Saving Mr. Banks -- A Masterful Cast with an Irresistible Subject Matter

                                Writing a fiction isn’t just a technical process. The writer usually blends in with the characters he creates and develops a strong bond which is as equal to any flesh and blood relationship. In the case of author PL Travers, the adherence is so strong, since the characters and scenarios reflect someone from the past. So, how would Mrs. Travers feel about a movie, which brings her fictionalized personal memories into big screen? She would hate it very much, even though she was pursued for 20 years by the ever-smiling Walt Disney himself. What happened to Mrs. Travers’ resistance in the end is known to all. Travers’ “Mary Poppins” was eventually made into a movie in 1964 and has since then attained a classic status. But, what happened behind the scenes, when a less-cheery and determined Travers flew to Hollywood to meet with Disney and his team? That engaging ‘making of’ process forms the narrative for John Lee Hancock’s “Saving Mr. Banks” (2013), which gains an irresistible appeal by its two stars.

                                “Saving Mr. Banks” was made by Disney Pictures and so you can be sure that it offers a tidied-up glimpse of Disney entertainment machine. Walt Disney himself had a reputation for fervently protecting his legacy and brand. John Lee Hancock doesn’t contradict with Disney’s image of eternal optimism, but at the same time, he provides a mild criticism on Disney’s methods by indicating his distinctive feature of employing catchy songs to soften the sharp edges of legends and fairy tales. “Mary Poppins” was one of Disney’s most expensive live-action films (at that time). Mr. Disney had an uneven record with live-action fares, but this movie eventually turned out to be one of the most beloved and lucrative.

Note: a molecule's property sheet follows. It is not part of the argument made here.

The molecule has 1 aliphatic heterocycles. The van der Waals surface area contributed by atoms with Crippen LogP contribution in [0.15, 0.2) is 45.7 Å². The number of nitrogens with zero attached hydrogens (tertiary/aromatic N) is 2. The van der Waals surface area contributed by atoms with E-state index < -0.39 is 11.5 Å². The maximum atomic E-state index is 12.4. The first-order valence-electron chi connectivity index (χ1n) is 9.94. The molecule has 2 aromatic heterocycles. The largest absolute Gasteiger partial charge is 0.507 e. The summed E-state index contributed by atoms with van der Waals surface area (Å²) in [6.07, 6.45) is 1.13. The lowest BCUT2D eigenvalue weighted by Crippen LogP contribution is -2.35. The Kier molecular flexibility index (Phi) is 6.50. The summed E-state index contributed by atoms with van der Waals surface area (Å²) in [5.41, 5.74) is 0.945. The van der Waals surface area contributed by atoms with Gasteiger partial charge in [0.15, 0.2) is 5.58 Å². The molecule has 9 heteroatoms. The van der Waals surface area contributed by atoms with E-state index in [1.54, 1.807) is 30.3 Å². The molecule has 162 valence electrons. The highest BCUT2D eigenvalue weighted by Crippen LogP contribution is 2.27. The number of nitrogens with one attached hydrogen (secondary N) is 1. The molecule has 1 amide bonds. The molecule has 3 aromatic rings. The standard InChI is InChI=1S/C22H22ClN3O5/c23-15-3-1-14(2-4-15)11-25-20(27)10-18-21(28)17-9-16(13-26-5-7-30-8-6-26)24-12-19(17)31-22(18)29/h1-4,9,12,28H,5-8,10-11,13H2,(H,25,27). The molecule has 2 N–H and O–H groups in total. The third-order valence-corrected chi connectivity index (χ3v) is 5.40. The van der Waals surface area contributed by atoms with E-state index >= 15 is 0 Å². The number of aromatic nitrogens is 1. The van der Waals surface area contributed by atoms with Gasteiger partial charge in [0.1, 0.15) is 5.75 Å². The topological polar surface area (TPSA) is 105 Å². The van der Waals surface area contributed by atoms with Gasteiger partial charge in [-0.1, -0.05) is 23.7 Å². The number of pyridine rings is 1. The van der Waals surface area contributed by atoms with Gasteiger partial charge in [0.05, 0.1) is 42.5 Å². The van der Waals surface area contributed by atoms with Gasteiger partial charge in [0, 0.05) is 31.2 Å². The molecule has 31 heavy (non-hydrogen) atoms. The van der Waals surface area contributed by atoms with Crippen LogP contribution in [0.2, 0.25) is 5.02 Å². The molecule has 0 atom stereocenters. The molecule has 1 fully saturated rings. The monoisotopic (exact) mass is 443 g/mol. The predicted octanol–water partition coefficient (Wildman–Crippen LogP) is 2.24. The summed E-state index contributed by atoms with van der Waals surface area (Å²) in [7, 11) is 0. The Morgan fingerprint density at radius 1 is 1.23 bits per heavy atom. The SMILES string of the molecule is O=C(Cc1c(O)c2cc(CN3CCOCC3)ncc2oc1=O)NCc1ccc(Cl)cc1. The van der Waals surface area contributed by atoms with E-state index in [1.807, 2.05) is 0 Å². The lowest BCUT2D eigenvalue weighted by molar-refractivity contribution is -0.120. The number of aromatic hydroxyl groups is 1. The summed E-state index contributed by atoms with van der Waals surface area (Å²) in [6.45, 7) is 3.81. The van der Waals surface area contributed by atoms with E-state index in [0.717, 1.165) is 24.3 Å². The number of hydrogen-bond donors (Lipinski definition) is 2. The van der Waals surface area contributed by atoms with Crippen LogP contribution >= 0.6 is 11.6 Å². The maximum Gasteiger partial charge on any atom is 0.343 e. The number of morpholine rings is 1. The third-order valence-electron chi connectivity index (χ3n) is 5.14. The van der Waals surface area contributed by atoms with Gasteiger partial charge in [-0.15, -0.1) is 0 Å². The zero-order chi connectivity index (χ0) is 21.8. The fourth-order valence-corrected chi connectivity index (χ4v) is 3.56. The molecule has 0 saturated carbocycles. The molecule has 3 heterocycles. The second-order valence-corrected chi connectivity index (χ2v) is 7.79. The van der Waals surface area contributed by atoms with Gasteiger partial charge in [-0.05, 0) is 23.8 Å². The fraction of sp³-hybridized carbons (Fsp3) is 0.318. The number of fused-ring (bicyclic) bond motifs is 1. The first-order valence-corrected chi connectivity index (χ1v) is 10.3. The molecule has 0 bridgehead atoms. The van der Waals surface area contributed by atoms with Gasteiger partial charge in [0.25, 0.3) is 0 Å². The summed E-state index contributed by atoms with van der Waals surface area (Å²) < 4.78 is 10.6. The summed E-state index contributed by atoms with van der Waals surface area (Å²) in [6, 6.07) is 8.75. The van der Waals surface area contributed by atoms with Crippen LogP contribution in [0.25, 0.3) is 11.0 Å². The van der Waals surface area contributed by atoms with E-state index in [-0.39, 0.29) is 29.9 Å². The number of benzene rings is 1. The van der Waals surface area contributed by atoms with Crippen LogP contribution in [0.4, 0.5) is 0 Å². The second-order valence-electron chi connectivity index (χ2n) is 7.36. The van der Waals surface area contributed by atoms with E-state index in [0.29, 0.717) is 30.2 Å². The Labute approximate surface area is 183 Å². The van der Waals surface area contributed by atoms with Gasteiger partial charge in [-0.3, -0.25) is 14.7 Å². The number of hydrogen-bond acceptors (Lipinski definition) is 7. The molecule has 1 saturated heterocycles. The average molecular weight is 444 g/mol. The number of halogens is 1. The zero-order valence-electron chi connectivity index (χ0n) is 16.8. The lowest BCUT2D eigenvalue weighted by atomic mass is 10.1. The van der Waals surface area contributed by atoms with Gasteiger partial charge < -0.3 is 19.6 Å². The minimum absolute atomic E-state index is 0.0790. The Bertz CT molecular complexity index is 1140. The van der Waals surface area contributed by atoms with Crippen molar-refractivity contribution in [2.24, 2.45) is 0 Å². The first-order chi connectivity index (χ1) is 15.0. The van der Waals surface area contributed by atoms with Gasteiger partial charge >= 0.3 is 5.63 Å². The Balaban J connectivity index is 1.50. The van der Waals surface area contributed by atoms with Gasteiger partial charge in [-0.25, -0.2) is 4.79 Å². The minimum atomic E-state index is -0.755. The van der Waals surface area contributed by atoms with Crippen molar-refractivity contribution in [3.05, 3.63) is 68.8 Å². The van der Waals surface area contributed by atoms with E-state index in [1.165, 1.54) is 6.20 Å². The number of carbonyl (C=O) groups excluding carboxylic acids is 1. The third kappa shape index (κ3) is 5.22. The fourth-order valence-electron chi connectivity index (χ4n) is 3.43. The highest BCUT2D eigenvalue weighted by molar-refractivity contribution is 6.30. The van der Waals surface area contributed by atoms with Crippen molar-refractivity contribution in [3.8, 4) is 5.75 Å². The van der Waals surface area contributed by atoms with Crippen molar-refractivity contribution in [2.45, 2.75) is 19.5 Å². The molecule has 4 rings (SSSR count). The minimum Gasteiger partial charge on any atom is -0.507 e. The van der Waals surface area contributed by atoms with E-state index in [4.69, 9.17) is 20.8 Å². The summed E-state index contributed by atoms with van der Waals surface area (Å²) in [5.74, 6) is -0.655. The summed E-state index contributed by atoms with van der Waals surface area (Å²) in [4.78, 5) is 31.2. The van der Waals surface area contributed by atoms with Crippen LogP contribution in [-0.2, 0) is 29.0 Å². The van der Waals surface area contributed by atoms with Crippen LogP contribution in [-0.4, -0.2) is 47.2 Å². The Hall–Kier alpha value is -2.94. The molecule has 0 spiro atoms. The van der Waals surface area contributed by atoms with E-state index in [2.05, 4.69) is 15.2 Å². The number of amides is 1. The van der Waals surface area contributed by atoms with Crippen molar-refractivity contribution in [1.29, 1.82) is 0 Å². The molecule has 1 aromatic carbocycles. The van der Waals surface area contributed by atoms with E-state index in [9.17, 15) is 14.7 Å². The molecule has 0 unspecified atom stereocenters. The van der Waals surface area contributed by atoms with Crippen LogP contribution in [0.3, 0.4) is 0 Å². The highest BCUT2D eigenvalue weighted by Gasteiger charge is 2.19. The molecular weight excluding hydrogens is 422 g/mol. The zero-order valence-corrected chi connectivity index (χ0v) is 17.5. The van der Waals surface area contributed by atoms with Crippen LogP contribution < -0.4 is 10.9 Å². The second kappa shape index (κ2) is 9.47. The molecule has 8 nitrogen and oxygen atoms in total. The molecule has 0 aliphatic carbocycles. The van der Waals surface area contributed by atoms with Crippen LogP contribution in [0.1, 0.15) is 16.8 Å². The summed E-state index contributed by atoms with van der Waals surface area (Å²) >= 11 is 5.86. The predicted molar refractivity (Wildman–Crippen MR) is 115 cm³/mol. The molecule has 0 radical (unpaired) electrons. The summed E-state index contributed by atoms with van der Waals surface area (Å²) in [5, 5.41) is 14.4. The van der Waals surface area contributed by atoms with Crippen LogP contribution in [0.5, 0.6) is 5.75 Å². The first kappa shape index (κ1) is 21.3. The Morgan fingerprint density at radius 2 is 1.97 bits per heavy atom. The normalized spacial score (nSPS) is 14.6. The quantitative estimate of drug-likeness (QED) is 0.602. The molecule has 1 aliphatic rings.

As the movie opens, we hear the hushed tone of a girl, uttering “Wind’s in the east, mist coming in / Like something’s a-brewing, about to begin ....” The eight year old girl named Helen Travers or Ginty or Pamela (Annie Rose) is sitting underneath scorched skies and palm trees in rural Australia, 1906. From then on, the story unfolds as two simultaneous stories: one has Mrs. Travers in Hollywood land; another feature the unstable childhood of Travers. The little Helen Goff (or Mrs. Travers) lives in a ramshackle home with her father, Travers Goff (Colin Farrell), a charming but an alcoholic ne'er-do-well banker. He dotes on her daughter and insists her to never abandon the dreams. Mother Margaret (Ruth Wilson) remains tepid about her husband’s alcoholism and is highly burdened with a job of raising three daughters (a five year old and a toddler).